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This Week at HUGE, Black & Funny Will ‘Rise From the Ashes’

The five-day improv-aganza is at its biggest since the festival started in 2016.

left: two men pose with a plush bear around a tea party setup, right: seven people stand and sit around a table, smiling for the camera

Left: Twin Cities based Improv duo Brotha, Brotha; Right: local comedy troupe Blackout Improv.

The Black & Funny festival looked a lot different when it got its start in 2016. Back then, it began as a humble, single-day set of workshops and panels at HUGE Improv Theater. This year, the Minneapolis comedy festivities will stretch for five days—from March 22 to March 26—bringing performers from around the country to Lyn-Lake for a series of improv shows, workshops, and classes.

"Other places are really starting to celebrate improv by people of color," says Jada Pulley, who's co-directing this year's installment of the groundbreaking fest along with co-founder John Gebretatose. "It's definitely been expanding."

They're not kidding. In the seven years since Black & Funny debuted, multiple festivals like it have popped up around North America, both those that take up the Black & Funny moniker (in Ocean State, Rhode Island and Toronto, Ontario) and others celebrating Black improvisers like FAM Fest in Baltimore.

Pulley will be among the performers you can catch during the five-day improv-aganza at HUGE, which marks the festival's first return to blowout status since the pandemic sidelined it in 2020. Black & Funny never technically went away, it just pivoted online like so many other artistic events, returning last year with a joint festival at the Bakken Museum in coordination with the Twin Cities Improv Festival.

Pulley says lockdown actually provided a chance to virtually meet many performers who hadn't yet been to Black & Funny, creating a national network that includes folks like the founders of the Black Improv Alliance. Many of those performers, and some who were supposed to hit the stage in 2020 and never got the chance, will be at HUGE for this year's "rise from the ashes" fest.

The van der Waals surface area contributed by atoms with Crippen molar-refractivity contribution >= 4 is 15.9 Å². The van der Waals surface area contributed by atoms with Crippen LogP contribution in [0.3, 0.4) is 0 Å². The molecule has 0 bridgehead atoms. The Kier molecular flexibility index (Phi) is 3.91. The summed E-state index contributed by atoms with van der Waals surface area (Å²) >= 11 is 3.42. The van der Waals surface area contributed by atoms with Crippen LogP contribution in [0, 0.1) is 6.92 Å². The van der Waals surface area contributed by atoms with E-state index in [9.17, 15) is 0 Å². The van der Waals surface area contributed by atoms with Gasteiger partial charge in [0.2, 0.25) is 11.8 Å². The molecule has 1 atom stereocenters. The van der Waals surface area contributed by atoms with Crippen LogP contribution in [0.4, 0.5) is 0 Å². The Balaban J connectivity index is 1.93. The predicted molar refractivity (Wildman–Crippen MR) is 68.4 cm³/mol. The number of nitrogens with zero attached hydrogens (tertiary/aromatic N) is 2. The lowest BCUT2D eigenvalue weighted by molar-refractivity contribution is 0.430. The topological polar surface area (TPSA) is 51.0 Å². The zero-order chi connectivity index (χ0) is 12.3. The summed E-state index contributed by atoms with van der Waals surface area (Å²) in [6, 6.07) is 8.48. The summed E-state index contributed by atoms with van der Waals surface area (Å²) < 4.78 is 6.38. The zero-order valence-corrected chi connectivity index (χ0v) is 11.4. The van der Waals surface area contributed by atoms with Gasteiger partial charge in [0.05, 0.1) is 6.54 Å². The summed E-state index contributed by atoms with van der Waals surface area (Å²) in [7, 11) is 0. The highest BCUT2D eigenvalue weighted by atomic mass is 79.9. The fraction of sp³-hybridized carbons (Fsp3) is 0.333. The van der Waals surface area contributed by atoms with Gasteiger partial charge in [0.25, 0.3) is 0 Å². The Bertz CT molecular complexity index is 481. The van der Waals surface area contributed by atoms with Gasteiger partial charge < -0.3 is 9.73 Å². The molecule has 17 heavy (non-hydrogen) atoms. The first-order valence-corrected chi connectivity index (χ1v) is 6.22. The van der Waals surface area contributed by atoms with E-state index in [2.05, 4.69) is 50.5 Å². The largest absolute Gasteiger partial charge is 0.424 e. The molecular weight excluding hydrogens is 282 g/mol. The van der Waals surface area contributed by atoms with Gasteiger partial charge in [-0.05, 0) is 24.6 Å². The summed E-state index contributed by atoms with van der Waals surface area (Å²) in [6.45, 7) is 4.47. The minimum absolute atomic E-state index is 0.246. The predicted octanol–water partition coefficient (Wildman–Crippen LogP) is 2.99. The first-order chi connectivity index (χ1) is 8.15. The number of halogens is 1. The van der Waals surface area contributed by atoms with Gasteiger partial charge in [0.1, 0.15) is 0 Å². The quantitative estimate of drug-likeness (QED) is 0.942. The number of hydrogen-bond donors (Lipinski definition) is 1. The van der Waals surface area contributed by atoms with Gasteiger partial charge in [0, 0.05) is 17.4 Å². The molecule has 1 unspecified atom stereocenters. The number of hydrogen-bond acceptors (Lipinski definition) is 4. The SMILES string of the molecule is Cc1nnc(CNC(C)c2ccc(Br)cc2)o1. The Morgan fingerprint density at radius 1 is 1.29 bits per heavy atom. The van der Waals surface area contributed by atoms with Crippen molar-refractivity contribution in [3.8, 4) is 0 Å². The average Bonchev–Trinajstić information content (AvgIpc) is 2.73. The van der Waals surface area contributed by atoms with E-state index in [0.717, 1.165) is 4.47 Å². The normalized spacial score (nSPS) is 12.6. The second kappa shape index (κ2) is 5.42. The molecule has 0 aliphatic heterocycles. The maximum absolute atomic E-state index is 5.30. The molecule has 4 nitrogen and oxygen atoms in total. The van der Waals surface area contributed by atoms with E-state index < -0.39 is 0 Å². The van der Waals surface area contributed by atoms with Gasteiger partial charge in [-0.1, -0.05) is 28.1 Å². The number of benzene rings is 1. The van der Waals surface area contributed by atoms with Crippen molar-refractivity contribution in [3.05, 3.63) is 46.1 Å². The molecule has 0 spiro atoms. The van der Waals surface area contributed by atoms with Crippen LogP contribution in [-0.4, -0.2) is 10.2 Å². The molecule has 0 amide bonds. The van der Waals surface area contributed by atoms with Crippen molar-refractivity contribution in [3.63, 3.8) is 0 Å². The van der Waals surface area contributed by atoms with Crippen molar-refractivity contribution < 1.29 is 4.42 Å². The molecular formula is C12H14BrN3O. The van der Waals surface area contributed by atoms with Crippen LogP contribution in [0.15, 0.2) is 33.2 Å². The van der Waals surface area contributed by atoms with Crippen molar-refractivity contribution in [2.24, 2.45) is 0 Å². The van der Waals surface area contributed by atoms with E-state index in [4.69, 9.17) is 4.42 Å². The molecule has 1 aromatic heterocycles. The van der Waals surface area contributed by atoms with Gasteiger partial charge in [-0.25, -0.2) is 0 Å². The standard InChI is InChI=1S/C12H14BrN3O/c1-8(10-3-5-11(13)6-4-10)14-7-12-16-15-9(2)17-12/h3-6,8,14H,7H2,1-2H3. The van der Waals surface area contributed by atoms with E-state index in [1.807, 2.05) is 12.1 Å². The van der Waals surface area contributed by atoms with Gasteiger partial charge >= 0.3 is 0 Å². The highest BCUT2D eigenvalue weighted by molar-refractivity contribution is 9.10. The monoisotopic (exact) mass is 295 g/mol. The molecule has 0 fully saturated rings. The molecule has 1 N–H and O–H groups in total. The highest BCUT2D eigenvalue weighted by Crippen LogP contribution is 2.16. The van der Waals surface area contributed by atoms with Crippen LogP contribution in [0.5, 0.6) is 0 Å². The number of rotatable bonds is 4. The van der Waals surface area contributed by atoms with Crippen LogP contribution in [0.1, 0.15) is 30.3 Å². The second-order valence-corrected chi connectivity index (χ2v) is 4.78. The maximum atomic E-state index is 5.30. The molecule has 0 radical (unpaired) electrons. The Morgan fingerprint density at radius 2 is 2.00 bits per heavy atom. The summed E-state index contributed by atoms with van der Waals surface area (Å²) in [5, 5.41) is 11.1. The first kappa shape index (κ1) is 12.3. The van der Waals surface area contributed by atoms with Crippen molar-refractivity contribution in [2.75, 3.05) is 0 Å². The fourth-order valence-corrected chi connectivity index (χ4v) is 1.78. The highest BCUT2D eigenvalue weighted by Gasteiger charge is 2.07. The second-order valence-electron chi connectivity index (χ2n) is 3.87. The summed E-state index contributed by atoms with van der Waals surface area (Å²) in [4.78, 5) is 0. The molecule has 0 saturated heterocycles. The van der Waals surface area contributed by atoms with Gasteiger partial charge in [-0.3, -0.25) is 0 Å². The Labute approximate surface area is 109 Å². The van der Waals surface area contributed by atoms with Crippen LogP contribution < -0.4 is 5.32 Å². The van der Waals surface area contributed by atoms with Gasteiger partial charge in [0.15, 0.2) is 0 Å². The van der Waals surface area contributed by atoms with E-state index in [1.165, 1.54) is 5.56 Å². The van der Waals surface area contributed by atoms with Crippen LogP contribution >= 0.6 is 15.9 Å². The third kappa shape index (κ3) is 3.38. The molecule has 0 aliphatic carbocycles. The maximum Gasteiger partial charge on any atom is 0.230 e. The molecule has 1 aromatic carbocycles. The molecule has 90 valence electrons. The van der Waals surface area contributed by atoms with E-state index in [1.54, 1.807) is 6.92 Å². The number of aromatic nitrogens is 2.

It's not just performances, either. Black & Funny's fest includes a number of workshops with world-class instructors like Austin's Shannon Stott and Andy Hilbrands, the latter of whom is based in L.A. now, but taught and performed with The Brave New Workshop and Comedysportz TC during his time in Minneapolis. Workshops run $50, but the fest offers a number of scholarships available to folks who reach out via email.

"We won't make you do a big sob story or anything," Pulley chuckles. "If you want to be in the room, we want you to be in the room."

That "we want people to be there" energy extends to tickets, which are $15 per show, or $99 for an ULTRAPASS, which gets you into every show. It's totally fine to split that between people if you want to go in on it with some friends—and again, if there's a show you really want to see but can't afford it, Pulley encourages you to just reach out! They'll make it happen. "I think that white people, and other people of color, even, have a lot to learn from Black performers," Pulley says, stressing the inclusive nature of the event.

Pulley has been doing improv since returning to the Twin Cities after college around '16—"I'm not a theater kid!" they clarify—first with Gebretatose's BIPOC Improv Jam at HUGE.

"I just fuckin' fell in love," says Pulley, who now works as part-time house manager at HUGE. "It was such a great space. And since then, improv has really been probably my biggest source of community here in the Twin Cities."

The art form itself has been therapeutic for them, a way to open up, be more vulnerable, and access confidence they might have struggled to find otherwise. "I find things that I'm working on in improv are things that I'm working on in real life as well," Pulley says. Their hope is that other Black performers might fall in love with improv in the same way.

"I think it has gotten better," Pulley says, regarding equity in improv spaces. "And I think HUGE in Minneapolis has been a leader in that. It's my home—this is where I started doing improv and where I continue to do improv—but traveling a little bit and talking to other people, it seems like HUGE has been one of the models for being a more equitable place."

"Obviously, there's always so much more work to be done, but they've already started doing the work," Pulley continues. "So I've been spoiled, from what I hear."

Black & Funny Improv Festival
March 22-March 26
HUGE Improv Theater
3037 Lyndale Ave. S., Minneapolis

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